|Better graphics and some unique features.|
The staff of Digital Foundry have finished their in-depth analysis of the multiplatform game Need for Speed: Most Wanted. According to their article, the Wii U has the definitive version thanks to higher quality textures and lighting, along with some extra features made possible by the GamePad. Here's the conclusion of their article:
All in all, having taken a decade-long break from Nintendo since the release of Burnout 2 on GameCube, Criterion Games has used the Wii U to conjure up the definitive console version of Need for Speed: Most Wanted. It's not an overwhelming advance that matches the visual fidelity of the PC version in all regards, but additions and tweaks are numerous and well-considered. At no expense to the frame-rate, textures stand at the midway point in the quality spectrum, between the more blurry assets we're seeing on PS3 and 360 and the highest possible settings on PC. It's a worthwhile upgrade that extends to reflection draw too, with all other visual facets being identical, and the frame-rate coming away smoother regardless.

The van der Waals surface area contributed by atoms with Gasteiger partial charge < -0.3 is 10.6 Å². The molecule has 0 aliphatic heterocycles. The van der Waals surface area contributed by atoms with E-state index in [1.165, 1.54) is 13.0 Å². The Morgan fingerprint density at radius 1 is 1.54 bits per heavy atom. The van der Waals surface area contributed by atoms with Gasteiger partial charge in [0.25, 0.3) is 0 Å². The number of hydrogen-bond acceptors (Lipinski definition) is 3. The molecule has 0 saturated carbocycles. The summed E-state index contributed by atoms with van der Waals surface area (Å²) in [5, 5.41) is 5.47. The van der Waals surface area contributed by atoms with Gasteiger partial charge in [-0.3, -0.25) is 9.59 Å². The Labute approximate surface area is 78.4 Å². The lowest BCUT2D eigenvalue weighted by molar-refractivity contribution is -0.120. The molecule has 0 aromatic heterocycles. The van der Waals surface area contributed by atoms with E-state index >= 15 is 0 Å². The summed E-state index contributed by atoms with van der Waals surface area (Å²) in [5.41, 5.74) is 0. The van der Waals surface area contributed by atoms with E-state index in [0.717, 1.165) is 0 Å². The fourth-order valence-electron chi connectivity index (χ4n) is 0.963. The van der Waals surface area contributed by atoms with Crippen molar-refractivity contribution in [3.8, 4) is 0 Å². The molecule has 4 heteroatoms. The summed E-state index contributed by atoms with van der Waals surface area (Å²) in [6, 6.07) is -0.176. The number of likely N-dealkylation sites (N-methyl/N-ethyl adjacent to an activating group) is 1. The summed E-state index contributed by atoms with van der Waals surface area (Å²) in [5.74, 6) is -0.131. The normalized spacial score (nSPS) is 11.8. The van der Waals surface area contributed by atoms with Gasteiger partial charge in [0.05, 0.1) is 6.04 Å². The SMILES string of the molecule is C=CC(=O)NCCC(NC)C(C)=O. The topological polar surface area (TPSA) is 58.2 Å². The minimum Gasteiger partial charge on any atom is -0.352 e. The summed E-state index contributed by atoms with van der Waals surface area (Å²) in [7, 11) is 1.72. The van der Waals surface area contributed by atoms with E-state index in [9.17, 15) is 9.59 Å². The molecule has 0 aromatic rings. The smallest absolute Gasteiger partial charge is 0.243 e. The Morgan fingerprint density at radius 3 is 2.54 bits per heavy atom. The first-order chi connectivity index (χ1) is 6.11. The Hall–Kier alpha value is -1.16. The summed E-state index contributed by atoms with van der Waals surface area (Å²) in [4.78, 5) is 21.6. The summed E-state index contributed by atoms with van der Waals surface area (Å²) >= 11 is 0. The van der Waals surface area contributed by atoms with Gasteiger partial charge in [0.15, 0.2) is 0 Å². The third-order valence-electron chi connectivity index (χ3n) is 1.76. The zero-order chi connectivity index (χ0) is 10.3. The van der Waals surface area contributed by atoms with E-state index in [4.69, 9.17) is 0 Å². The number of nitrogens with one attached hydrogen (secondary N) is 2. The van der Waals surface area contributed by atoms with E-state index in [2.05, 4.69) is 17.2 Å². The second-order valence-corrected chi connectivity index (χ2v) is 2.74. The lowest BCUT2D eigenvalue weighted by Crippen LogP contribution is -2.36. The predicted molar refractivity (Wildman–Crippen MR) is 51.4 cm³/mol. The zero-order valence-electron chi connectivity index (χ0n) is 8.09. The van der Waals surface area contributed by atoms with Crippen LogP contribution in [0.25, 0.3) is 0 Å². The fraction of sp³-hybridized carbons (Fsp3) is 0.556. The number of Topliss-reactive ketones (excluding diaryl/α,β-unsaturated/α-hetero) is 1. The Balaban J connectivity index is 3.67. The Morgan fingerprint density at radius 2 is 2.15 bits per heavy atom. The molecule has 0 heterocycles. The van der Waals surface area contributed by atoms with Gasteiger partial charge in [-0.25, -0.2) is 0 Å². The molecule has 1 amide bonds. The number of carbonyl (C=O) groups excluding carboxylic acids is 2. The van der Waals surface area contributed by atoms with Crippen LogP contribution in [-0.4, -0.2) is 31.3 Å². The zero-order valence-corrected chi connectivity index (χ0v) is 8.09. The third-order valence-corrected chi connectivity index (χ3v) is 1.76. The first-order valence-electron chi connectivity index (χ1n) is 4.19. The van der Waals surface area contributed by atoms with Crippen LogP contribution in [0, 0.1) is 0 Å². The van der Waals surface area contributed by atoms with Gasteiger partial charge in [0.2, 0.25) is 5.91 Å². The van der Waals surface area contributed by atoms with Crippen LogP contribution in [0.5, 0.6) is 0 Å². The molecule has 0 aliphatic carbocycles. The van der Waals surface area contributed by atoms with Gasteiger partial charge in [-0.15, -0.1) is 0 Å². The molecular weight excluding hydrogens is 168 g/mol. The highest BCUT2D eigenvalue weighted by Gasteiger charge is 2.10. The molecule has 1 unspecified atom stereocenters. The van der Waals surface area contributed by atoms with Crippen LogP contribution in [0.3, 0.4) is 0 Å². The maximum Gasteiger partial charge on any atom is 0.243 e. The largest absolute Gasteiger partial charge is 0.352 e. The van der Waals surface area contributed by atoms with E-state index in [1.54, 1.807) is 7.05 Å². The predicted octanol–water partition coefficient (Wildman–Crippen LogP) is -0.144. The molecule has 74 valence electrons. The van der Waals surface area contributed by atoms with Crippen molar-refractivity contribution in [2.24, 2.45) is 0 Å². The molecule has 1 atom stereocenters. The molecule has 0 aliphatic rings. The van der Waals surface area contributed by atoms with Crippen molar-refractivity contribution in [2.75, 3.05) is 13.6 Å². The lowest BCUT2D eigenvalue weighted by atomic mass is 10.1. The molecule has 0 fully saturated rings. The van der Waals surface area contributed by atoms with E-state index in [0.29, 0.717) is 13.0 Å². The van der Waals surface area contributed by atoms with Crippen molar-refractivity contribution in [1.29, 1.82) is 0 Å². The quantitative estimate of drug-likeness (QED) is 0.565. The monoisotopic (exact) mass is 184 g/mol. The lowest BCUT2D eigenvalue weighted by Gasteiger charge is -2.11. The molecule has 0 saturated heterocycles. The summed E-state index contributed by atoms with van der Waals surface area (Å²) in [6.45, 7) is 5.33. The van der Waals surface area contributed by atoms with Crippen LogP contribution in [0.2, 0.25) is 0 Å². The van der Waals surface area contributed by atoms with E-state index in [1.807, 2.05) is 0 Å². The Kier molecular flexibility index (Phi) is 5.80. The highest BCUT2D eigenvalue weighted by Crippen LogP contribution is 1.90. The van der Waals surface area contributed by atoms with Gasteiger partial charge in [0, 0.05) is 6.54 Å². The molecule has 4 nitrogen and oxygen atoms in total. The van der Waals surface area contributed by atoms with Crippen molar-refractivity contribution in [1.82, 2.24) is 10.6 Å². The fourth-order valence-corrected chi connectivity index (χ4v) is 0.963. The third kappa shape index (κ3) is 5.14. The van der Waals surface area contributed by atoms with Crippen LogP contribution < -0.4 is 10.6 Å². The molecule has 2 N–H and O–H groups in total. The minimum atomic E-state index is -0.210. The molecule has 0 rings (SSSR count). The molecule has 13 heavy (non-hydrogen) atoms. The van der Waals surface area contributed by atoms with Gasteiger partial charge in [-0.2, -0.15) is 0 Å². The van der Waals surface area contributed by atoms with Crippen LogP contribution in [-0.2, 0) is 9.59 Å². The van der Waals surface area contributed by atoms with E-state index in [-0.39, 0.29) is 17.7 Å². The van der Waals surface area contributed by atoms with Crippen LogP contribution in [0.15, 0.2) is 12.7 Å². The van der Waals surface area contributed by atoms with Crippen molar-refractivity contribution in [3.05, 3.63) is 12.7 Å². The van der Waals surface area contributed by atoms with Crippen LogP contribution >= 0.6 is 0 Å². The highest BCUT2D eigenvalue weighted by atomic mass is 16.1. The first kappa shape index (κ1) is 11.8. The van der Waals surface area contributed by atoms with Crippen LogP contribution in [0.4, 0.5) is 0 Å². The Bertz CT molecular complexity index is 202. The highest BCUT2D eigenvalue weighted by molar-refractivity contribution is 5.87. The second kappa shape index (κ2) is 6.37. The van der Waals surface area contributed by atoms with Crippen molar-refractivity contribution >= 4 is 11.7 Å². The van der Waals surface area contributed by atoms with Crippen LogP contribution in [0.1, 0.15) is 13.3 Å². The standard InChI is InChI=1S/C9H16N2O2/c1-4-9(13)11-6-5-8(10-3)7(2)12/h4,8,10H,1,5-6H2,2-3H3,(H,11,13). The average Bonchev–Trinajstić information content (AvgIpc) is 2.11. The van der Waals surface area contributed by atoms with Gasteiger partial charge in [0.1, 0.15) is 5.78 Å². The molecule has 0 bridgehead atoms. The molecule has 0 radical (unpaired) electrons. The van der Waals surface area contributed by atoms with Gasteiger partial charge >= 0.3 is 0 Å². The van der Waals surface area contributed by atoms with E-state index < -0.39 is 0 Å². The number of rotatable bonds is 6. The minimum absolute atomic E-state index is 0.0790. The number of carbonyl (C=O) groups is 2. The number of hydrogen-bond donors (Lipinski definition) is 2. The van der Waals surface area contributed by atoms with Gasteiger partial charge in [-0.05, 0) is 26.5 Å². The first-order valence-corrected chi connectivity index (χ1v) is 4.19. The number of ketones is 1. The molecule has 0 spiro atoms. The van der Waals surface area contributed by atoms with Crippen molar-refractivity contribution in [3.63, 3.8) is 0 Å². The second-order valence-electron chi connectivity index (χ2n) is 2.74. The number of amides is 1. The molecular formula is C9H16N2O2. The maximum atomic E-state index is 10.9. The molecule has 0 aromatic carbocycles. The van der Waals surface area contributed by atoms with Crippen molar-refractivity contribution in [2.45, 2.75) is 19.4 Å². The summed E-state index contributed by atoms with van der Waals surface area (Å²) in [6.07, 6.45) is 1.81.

Tweaks to night-time lighting are welcome too, bringing a more natural darkness to the environments, while at the same time enhancing the look of directional lights. It's a bold change when compared to the more vibrant lighting of the previous releases, and crucially one which doesn't interfere with the core racing experience. There are shortcomings to the Wii U package that must be noted though; starting with the uncertain release schedule of future DLC, and the cut down to six players for online play. The lack of analogue triggers on both the GamePad and Classic Controller Pro may also be a factor for some, where re-mapping acceleration to the right analogue stick is a necessary workaround for those who prefer to modulate their speed.
In summary, this ranks as the version to get if those points can be overlooked. The conversion is a sound one, and GamePad features are well-implemented and useful - if not all absolutely essential. Many are luxuries, such as the ability to hop into any car immediately, which ultimately make exploring Fairview a much easier experience. Meanwhile, the inclusion of off-screen play brings this version to life in a way no other release can at this time. When considering the mixed quality of ports that have hit the Wii U so far, this ranks among the stronger and most committed efforts to cater for its strengths - a tradition we hope will long continue.
The article contains plenty more details about developer Criterion's technical accomplishments. You can read the feature in its entirety via the source link below.